MySQL Cluster uses a hash index to implement both primary and unique keys. Rather than reference the data directly, MySQL Cluster instead produces a hash of the data and references the generated hash directly. An example of the hash used in MySQL Cluster is MD5 (for Message Digest 5).
InnoDB is one of the standard transactional engines in MySQL. InnoDB makes use of the normal transactional concepts of REDO and UNDO logs in order to maintain transactional consistency. InnoDB is not clustered, but it can be used along with cluster tables on a single system.
ndb_mgm is the management client, which provides an interface to the management daemon, which runs on the management node. The management client can be run on any machine that has unfirewalled access to the management daemon.
The management node is used for both configuration and control of MySQL Cluster. It is a central repository for the configuration information that all other nodes communicate with to find out the MySQL Cluster setup. In addition, it is used for management purposes, such as centralized logging, starting and monitoring of backups, monitoring of node status, and shutting down of nodes in the cluster.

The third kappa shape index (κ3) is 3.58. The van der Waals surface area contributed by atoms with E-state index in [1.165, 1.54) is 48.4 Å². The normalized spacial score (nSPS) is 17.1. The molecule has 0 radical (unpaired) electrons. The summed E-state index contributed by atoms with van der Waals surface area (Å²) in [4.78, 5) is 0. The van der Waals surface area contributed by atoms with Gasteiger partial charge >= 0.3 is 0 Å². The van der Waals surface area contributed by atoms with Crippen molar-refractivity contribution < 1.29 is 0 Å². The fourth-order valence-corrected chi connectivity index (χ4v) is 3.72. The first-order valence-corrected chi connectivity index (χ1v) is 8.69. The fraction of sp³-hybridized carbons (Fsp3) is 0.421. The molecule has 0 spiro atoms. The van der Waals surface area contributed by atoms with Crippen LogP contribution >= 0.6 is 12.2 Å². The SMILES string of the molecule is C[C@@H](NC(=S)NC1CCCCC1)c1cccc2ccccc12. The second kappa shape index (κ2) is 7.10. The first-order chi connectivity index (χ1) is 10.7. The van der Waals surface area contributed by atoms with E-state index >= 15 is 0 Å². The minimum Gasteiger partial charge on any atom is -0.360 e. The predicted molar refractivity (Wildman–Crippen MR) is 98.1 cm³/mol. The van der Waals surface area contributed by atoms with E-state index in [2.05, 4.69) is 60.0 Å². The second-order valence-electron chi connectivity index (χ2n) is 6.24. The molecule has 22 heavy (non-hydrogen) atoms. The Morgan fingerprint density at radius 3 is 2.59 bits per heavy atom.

The management node is not required to be running for normal operations, but in most cases, you want it to always be running for the previously described management purposes. It is possible to set up multiple management servers for redundancy purposes. In such a case, one is the active node, and the second node serves as the backup in the event that the primary is unable to be contacted.
In every MySQL Cluster setup, one node is designated as the master node. This is done automatically, based on which data node has been running the longest. The master designation is used only internally for many different processes, such as global checkpointing and node recovery. In the event that the master node fails, the surviving nodes automatically elect another node as the master.
MyISAM is a nontransactional stored engine that exists in MySQL. In it, data is stored in a normal disk-based setup; it is not clustered. MyISAM must currently be used for the system tables.